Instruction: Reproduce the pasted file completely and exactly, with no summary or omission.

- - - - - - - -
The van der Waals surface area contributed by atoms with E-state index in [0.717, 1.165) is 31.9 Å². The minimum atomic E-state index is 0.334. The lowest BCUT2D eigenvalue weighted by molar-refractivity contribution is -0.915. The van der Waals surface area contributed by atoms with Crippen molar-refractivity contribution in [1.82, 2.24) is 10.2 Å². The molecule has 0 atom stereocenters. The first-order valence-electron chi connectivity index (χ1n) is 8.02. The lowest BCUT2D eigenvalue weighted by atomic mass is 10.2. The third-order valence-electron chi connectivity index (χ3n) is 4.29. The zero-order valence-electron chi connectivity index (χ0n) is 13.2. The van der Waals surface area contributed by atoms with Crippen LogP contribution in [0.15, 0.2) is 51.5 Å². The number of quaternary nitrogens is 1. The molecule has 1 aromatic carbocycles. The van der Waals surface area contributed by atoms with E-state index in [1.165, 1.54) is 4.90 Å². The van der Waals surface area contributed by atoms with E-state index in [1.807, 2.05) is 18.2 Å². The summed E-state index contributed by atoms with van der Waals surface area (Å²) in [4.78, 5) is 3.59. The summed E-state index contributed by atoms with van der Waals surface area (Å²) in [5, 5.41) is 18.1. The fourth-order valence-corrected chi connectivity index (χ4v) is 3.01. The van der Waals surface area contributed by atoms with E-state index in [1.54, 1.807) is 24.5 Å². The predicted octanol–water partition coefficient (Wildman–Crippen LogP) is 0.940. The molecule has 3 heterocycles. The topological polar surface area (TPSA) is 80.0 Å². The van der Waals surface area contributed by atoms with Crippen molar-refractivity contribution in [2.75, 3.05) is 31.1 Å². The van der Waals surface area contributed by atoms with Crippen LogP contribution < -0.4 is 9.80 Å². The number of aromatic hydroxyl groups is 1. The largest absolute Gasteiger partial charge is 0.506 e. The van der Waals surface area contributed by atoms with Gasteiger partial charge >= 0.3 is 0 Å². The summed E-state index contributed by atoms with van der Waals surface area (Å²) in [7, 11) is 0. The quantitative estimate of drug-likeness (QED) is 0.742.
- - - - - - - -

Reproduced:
The van der Waals surface area contributed by atoms with E-state index in [0.717, 1.165) is 31.9 Å². The minimum atomic E-state index is 0.334. The lowest BCUT2D eigenvalue weighted by molar-refractivity contribution is -0.915. The van der Waals surface area contributed by atoms with Crippen molar-refractivity contribution in [1.82, 2.24) is 10.2 Å². The molecule has 0 atom stereocenters. The first-order valence-electron chi connectivity index (χ1n) is 8.02. The lowest BCUT2D eigenvalue weighted by atomic mass is 10.2. The third-order valence-electron chi connectivity index (χ3n) is 4.29. The zero-order valence-electron chi connectivity index (χ0n) is 13.2. The van der Waals surface area contributed by atoms with Crippen LogP contribution in [0.15, 0.2) is 51.5 Å². The number of quaternary nitrogens is 1. The molecule has 1 aromatic carbocycles. The van der Waals surface area contributed by atoms with E-state index in [1.165, 1.54) is 4.90 Å². The van der Waals surface area contributed by atoms with E-state index in [1.807, 2.05) is 18.2 Å². The summed E-state index contributed by atoms with van der Waals surface area (Å²) in [4.78, 5) is 3.59. The summed E-state index contributed by atoms with van der Waals surface area (Å²) in [5, 5.41) is 18.1. The fourth-order valence-corrected chi connectivity index (χ4v) is 3.01. The van der Waals surface area contributed by atoms with E-state index in [1.54, 1.807) is 24.5 Å². The predicted octanol–water partition coefficient (Wildman–Crippen LogP) is 0.940. The molecule has 3 heterocycles. The topological polar surface area (TPSA) is 80.0 Å². The van der Waals surface area contributed by atoms with Crippen molar-refractivity contribution in [2.75, 3.05) is 31.1 Å². The van der Waals surface area contributed by atoms with Crippen LogP contribution < -0.4 is 9.80 Å². The number of aromatic hydroxyl groups is 1. The largest absolute Gasteiger partial charge is 0.506 e. The van der Waals surface area contributed by atoms with Gasteiger partial charge >= 0.3 is 0 Å². The summed E-state index contributed by atoms with van der Waals surface area (Å²) in [7, 11) is 0. The quantitative estimate of drug-likeness (QED) is 0.742.